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idea of feminists and the rise of natural foods and natural childbirth and other kinds of cultural changes that take place. it was any or a where we had an enormous amount of cold rule change and we are indeed living with the consequences of it to this a day. should i into with that, i think so. it is time for people to ask questions. because we are recording, come up to the mic. >> no one wants to come up to the mic? >> i had a brief question. you talked about the 60's a lot in terms of the counterculture but in my experience it seems the early 70's was when this idea expanded into mass culture. just interested in your thoughts on that.
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counterculture fits within the long 60's narrative for that reason. their legacy continue to be on the 70's and even into the 80's and blake's work documents of that as well. i suspect my colleagues would be in agreement with me on this one. >> it depends on what you think the counterculture was. if you take a bill's perspective and you write a book called "hippies" and who he is one way of thinking about the counterculture. it goes from 1975 to 1971. most of the stories move in a different direction. if you think the counterculture is more about disrupting disciplinary norms and trying to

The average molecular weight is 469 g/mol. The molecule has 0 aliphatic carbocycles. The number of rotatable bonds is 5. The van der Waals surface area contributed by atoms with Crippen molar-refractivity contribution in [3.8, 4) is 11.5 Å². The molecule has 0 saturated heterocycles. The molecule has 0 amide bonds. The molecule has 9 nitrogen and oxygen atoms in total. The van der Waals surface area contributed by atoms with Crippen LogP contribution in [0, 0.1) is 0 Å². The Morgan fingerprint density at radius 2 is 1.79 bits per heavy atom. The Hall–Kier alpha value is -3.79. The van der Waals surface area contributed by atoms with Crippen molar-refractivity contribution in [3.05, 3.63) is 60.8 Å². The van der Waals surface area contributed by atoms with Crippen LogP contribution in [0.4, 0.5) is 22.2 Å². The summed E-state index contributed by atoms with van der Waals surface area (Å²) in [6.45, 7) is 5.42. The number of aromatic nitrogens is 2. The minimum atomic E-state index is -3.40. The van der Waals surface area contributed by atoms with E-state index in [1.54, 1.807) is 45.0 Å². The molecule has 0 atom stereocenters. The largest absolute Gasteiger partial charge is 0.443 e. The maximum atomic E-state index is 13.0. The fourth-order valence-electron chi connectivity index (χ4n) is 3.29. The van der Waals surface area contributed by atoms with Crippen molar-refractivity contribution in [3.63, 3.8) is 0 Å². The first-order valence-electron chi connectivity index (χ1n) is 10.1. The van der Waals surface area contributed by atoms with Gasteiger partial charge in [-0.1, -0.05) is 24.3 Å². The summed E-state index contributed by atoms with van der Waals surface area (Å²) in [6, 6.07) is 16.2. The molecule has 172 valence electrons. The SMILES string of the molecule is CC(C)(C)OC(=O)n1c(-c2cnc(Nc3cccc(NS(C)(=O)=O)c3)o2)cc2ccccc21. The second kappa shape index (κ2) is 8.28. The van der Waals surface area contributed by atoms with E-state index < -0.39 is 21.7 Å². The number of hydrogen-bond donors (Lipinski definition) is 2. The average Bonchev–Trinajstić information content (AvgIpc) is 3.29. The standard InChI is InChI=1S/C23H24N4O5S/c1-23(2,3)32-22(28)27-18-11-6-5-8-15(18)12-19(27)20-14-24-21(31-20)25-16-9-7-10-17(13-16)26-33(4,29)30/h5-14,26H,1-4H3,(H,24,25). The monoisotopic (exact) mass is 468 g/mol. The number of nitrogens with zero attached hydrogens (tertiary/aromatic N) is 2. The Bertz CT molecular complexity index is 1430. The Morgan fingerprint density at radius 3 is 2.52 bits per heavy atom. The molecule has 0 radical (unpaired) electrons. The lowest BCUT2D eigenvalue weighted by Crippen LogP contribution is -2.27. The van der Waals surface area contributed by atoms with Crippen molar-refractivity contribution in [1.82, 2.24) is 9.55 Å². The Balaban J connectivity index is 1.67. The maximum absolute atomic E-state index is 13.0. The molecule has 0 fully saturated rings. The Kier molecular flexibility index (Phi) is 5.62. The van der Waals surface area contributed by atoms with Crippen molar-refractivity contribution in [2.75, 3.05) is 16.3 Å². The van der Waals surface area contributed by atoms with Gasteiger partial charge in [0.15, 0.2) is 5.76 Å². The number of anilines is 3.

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find new norms of expression and ways of being in the world, then the. then the periodization changes. based on a great set of photographs by a guy named irving klein, you have this disruption, they dropped the massive and they think, now what do i do? i'm more interested in the now what do i do part counterculture which goes from 1967 at least into the late 1970's when i think things change again. josh clark davis has another new book coming out called "from headshops to whole foods." the divide between counterculture and the mainstream is a false dichotomy.
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instead we think about disruption and what happens when society disrupts itself and how does it reformulated health in terms of those new distortionary knowledges. he had a different periodization. it is not about hippies. >> no one like the word hippies except time magazine. >> it was the hype word of the late-60's but when he say this is does not reflect the generation, i think the generational aspect is certainly true in the 60's, there is a generational tension there. i don't mind people using counterculture instead of hippies. >> you see a term like hippies which a means to get great hipsters.